SINGAPORE: Singapore will gradually reopen its borders with safeguards in place to allow Singaporeans to conduct essential activities abroad and for foreigners to enter and transit through the country, the Ministry of Health said on Tuesday (May 19).
"We will do so in a careful manner with the necessary precautions and safeguards," the ministry said.
Singapore will exit the COVID-19 "circuit breaker" on Jun 1, and reopen in phases.
READ: COVID-19: Graduating primary, secondary students to attend school on weekdays after circuit breaker ends; others to rotate weekly
But the reopening of Singapore's borders will be "assessed and implemented separately from the timing of the three broad phases of reopening" as the global situation remains "volatile".
"Singapore is currently exploring the possibility of piloting green lane arrangements with a few countries assessed to be at equivalent or lower risk of community transmission as Singapore, for which essential travel in limited numbers and with safeguards, could be conducted safely," the health ministry said.
It will consider expanding such arrangements gradually as global conditions improve.
READ: COVID-19: Singapore in discussion with other countries on lifting travel restrictions with safeguards in place
Locally, as more people return to work and school, public transport will have to implement certain safe management measures.
Businesses will have to stagger their working hours to minimise travel during peak periods.
"Despite these efforts, it will be difficult to maintain physical distancing between commuters, especially during peak periods," said MOH.
Commuters will be required to wear a mask, refrain from talking to one another or on their mobile phones, and maintain good personal hygiene.
Buses and trains are being cleaned more frequently and thoroughly, and transport operators will use anti-microbial chemical coatings on exposed surfaces.
As the country eases measures and moves into "the next phase", capabilities to control and contain any subsequent outbreaks will be improved.
The ministry will expand its testing capacity with the ability to diagnose cases early and screen all individuals at risk.
MOH said that it will expand its ongoing “sentinel surveillance” for undetected cases in the community.
As of Sunday, more than 290,000 COVID-19 tests, or around 5,100 per 100,000 people in Singapore, have been conducted.
This includes about 22,000-odd residential care facilities residents and staff members, and around 82,000 foreign workers in dormitories. Another 8,500 preschool and early intervention staff have been swabbed.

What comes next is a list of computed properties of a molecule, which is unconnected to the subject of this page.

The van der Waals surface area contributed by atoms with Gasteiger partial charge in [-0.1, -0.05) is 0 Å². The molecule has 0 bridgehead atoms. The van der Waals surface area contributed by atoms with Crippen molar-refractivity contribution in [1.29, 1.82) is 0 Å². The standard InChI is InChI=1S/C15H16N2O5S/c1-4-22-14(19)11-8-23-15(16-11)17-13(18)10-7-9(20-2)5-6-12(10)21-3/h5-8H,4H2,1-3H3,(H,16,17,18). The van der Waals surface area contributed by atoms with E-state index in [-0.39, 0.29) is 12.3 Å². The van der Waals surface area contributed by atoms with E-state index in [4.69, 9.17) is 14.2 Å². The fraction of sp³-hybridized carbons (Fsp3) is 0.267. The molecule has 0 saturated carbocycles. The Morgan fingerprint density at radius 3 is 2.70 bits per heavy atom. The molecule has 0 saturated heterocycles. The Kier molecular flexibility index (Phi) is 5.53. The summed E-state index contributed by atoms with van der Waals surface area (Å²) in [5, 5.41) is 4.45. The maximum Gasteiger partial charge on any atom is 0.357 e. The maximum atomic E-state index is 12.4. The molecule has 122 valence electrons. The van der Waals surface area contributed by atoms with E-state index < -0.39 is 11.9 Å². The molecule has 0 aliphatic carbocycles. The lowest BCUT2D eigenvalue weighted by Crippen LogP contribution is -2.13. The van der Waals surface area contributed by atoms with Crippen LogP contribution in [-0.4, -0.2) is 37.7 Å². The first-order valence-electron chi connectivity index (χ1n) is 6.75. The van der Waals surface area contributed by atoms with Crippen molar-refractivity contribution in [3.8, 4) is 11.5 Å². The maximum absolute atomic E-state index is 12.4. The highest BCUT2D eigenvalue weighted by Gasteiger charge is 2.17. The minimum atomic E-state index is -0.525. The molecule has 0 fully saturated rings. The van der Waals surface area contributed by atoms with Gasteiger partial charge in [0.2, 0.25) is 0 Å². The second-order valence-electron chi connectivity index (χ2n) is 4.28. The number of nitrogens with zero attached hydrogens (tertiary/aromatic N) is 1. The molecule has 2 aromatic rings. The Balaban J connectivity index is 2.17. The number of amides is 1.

READ: Construction workers to be tested regularly when projects gradually resume after circuit breaker
Contact tracing will be sped up to identify and isolate close contacts of infected people.
"Upon detection of a case, we aim to be able to identify their close contacts quickly, and notify them of the need to be quarantined. This will help to ring-fence the cases and reduce the likelihood of clusters forming," said MOH.
The ministry will also ensure there is sufficient healthcare capacity to deal with any potential surges in cases that Singapore "must still expect from time to time".
"As more people return to their workplaces or take part in social activities, the risk of community transmission will increase as the virus will have more opportunities to spread between people. We will need all Singaporeans and fellow residents to play our part to keep Singapore COVID-safe," said MOH.
"DEVELOP A GREATER SENSE OF SOCIAL RESPONSIBILITY": MOH
The ministry reminded individuals and families to "develop a greater sense of social responsibility, by raising and maintaining overall cleanliness and hygiene levels through changes in our personal habits and inculcating new social norms".
Wearing masks outside of the home will continue to be mandatory after the circuit breaker ends.
READ: Transition to a 'new normal' after circuit breaker: How will measures be lifted beyond Phase 1?
Those who eat together should avoid sharing food and crockery, or to do so only with separate utensils, MOH said.
While eating out at hawker centres, coffee shops and food courts, patrons should clear their trays and used crockery after meals and keep the table clean for other users, it added.
Residents in Singapore should continue to avoid crowded places, pay special attention to vulnerable groups and seniors, minimise time outside the home and try to keep in touch with others through non-physical means as much as possible to avoid unnecessary social gatherings.